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In every crowd of Republicans there is almost always a black person who is auditioning for a role as “best black friend” and human chaff for the GOP. These professional contrarians are desperate for their five minutes of fame on Fox News; they yearn to be a 21st century version of Stephen in the movie "Django Unchained," for it is very lucrative work if one can get it.

I saw several black conservatives at Trump’s event. One sat near me and cheered wildly at any mention of Il Duce Trump’s name. He seemed very pleased when the Black Lives Matter and other protesters were escorted out by the police. There was a young professional black conservative in training who led one of the most spirited moments of near fisticuffs inside the UIC Pavilion. He was the black chieftain for a group of white college-age Trumpeteers who tried to pick a fight with a group of anti-Trump protesters. The third black conservative was the most enthusiastic and dangerous one. He was outside of the UIC Pavilion. A former Marine, he chased away two high-school-age Black Lives Matter protesters and threatened to teach them a lesson via the thrashing he promised they would receive for being “disrespectful.”

I asked him about what had just transpired. I was also curious as to why he supported Donald Trump.

This well-trained black conservative responded with disinformation talking points from Fox News about a military that is weaker than it was before World War II, how Democrat-controlled cities are horrible and full of death, that Black Lives Matter does not care about “black on black crime,” young people are out of control, and no one respects the police anymore.

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It was all just standard 1960s-era hippie-punching.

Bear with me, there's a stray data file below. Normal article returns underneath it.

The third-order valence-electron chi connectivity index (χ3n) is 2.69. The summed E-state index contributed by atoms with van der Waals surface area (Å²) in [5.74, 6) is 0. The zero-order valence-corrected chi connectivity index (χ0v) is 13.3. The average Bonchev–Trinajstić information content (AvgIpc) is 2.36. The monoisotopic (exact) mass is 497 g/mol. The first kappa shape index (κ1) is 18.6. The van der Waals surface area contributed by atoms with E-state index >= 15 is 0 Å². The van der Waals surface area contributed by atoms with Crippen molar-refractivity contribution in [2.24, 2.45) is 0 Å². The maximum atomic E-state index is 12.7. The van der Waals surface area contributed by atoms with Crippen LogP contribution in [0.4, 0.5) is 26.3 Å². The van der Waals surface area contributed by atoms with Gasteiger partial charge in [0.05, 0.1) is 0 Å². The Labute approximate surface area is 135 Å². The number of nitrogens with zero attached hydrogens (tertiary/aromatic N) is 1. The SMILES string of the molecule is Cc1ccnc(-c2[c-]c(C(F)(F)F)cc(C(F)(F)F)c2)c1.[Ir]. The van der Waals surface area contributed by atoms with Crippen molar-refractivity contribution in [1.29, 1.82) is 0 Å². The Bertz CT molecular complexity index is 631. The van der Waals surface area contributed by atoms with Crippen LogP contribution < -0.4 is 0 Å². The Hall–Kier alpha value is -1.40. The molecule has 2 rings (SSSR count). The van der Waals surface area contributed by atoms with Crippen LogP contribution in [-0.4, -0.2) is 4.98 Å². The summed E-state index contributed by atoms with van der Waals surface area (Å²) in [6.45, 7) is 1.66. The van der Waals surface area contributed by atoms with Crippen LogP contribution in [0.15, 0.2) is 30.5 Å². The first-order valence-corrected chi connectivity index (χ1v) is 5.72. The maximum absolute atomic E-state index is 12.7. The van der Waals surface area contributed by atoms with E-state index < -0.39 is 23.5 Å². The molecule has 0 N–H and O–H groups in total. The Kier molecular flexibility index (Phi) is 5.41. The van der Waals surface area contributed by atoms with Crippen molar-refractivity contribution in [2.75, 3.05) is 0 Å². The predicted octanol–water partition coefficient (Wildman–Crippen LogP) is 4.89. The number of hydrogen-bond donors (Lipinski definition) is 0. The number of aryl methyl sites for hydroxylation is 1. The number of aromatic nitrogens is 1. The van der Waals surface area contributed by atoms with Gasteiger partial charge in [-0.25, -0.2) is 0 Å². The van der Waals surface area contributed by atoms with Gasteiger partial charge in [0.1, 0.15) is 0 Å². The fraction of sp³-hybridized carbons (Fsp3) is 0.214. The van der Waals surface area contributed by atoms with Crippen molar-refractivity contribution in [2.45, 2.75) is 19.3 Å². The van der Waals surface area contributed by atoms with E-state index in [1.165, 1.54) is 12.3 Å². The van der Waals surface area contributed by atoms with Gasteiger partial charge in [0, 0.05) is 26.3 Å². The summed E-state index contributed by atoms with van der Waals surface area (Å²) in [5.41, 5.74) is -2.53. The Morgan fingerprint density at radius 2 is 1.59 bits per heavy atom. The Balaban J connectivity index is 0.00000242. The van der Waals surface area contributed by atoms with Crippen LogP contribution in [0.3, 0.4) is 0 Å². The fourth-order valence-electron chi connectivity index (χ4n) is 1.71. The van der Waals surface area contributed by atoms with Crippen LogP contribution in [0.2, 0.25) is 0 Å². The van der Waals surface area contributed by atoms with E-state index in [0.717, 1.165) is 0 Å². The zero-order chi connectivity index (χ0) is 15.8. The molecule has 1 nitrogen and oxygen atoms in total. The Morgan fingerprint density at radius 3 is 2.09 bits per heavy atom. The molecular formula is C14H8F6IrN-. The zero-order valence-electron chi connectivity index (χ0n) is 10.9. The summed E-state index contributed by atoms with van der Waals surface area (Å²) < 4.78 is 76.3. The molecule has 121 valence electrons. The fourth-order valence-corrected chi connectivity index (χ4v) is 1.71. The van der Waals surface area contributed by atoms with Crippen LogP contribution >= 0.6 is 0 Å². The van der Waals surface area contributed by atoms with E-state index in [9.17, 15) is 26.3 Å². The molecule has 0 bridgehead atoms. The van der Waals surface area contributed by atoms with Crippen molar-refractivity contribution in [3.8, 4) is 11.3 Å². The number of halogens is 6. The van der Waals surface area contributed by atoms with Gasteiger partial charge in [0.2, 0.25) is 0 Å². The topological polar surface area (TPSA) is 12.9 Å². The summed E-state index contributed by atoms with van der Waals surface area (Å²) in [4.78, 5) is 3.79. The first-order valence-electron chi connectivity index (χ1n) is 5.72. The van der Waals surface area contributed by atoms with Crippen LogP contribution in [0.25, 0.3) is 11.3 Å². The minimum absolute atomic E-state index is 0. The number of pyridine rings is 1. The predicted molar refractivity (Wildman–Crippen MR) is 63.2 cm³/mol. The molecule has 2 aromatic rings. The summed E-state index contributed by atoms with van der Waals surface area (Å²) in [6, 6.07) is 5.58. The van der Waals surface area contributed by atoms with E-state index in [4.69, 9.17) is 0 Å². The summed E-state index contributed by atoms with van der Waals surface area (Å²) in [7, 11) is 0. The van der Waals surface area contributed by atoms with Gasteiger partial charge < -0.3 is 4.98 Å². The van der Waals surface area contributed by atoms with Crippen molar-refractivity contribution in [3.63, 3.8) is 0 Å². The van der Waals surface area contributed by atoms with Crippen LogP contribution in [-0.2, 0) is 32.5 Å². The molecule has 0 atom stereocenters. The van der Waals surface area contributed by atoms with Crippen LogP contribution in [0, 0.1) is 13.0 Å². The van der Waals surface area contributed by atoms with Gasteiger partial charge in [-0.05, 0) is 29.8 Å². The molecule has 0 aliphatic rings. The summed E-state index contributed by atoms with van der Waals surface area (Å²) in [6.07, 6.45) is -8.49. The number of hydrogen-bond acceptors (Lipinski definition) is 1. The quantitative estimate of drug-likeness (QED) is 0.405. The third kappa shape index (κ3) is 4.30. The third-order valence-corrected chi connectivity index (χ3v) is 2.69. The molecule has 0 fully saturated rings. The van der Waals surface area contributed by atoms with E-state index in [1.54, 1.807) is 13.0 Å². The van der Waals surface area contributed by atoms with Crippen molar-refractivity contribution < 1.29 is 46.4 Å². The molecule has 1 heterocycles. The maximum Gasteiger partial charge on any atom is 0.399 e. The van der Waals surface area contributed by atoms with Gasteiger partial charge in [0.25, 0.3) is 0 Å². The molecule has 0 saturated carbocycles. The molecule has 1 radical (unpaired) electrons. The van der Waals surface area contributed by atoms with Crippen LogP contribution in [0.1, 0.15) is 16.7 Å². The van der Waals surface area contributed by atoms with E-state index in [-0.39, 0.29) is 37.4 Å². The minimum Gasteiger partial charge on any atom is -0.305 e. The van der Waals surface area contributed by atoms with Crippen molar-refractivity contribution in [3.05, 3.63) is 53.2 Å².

This black conservative ended with a well-practiced speech on racism, color blindness, and how just being an “American” will cure all the racial “divisions” in the country. He is ready for his Fox News prime-time slot as the go-to black conservative of the day.

I felt bad for his beautiful and kind service dog, a female pitbull, whom he subjected to this chaos. Her tail was tucked between her legs. She was sad and scared.

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In a fitting metaphor for a Republican Party that is facing political and demographic suicide, a multilevel parking garage was the Alamo for Donald Trump’s supporters. From this redoubt, they spat at, threw objects at, and heckled the mostly young, black and brown, left-leaning college students below. The audience responded with a spirited to and fro. The Trumpeteers were trapped and outnumbered. They also could not leave because the anti-Trump protesters were waiting for them at the exits. Surrounded, the Trumpeteers waved their signs, took photos of the crowd, and hid behind police protection.